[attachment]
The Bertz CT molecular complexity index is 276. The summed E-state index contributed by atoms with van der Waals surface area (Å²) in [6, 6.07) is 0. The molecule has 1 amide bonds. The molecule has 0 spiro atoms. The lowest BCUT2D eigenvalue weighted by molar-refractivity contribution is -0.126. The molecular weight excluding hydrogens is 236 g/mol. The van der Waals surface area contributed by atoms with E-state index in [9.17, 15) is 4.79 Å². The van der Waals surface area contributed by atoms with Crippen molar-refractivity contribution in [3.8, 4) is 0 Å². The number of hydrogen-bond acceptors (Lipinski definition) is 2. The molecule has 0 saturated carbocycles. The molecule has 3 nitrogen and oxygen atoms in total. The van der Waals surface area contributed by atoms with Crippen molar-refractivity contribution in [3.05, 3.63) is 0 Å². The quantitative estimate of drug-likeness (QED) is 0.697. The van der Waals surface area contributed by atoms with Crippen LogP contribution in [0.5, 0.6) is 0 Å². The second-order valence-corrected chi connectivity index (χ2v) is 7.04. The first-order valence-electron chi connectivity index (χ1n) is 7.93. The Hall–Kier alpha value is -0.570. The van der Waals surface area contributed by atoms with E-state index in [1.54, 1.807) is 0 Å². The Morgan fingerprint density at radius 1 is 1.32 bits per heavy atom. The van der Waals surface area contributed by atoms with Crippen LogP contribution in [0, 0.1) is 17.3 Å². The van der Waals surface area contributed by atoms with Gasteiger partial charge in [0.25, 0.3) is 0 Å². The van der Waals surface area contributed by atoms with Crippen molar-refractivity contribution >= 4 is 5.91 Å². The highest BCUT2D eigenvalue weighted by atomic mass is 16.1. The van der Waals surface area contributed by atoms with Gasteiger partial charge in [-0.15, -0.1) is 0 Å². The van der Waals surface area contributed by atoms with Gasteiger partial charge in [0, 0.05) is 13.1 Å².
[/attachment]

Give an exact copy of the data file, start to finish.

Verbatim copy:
The Bertz CT molecular complexity index is 276. The summed E-state index contributed by atoms with van der Waals surface area (Å²) in [6, 6.07) is 0. The molecule has 1 amide bonds. The molecule has 0 spiro atoms. The lowest BCUT2D eigenvalue weighted by molar-refractivity contribution is -0.126. The molecular weight excluding hydrogens is 236 g/mol. The van der Waals surface area contributed by atoms with E-state index in [9.17, 15) is 4.79 Å². The van der Waals surface area contributed by atoms with Crippen molar-refractivity contribution in [3.8, 4) is 0 Å². The number of hydrogen-bond acceptors (Lipinski definition) is 2. The molecule has 0 saturated carbocycles. The molecule has 3 nitrogen and oxygen atoms in total. The van der Waals surface area contributed by atoms with Crippen molar-refractivity contribution in [3.05, 3.63) is 0 Å². The quantitative estimate of drug-likeness (QED) is 0.697. The van der Waals surface area contributed by atoms with Crippen LogP contribution in [0.5, 0.6) is 0 Å². The second-order valence-corrected chi connectivity index (χ2v) is 7.04. The first-order valence-electron chi connectivity index (χ1n) is 7.93. The Hall–Kier alpha value is -0.570. The van der Waals surface area contributed by atoms with E-state index in [1.54, 1.807) is 0 Å². The Morgan fingerprint density at radius 1 is 1.32 bits per heavy atom. The van der Waals surface area contributed by atoms with Crippen LogP contribution in [0, 0.1) is 17.3 Å². The van der Waals surface area contributed by atoms with Gasteiger partial charge in [0.25, 0.3) is 0 Å². The van der Waals surface area contributed by atoms with Crippen molar-refractivity contribution >= 4 is 5.91 Å². The highest BCUT2D eigenvalue weighted by atomic mass is 16.1. The van der Waals surface area contributed by atoms with Gasteiger partial charge in [-0.15, -0.1) is 0 Å². The van der Waals surface area contributed by atoms with Gasteiger partial charge in [0, 0.05) is 13.1 Å².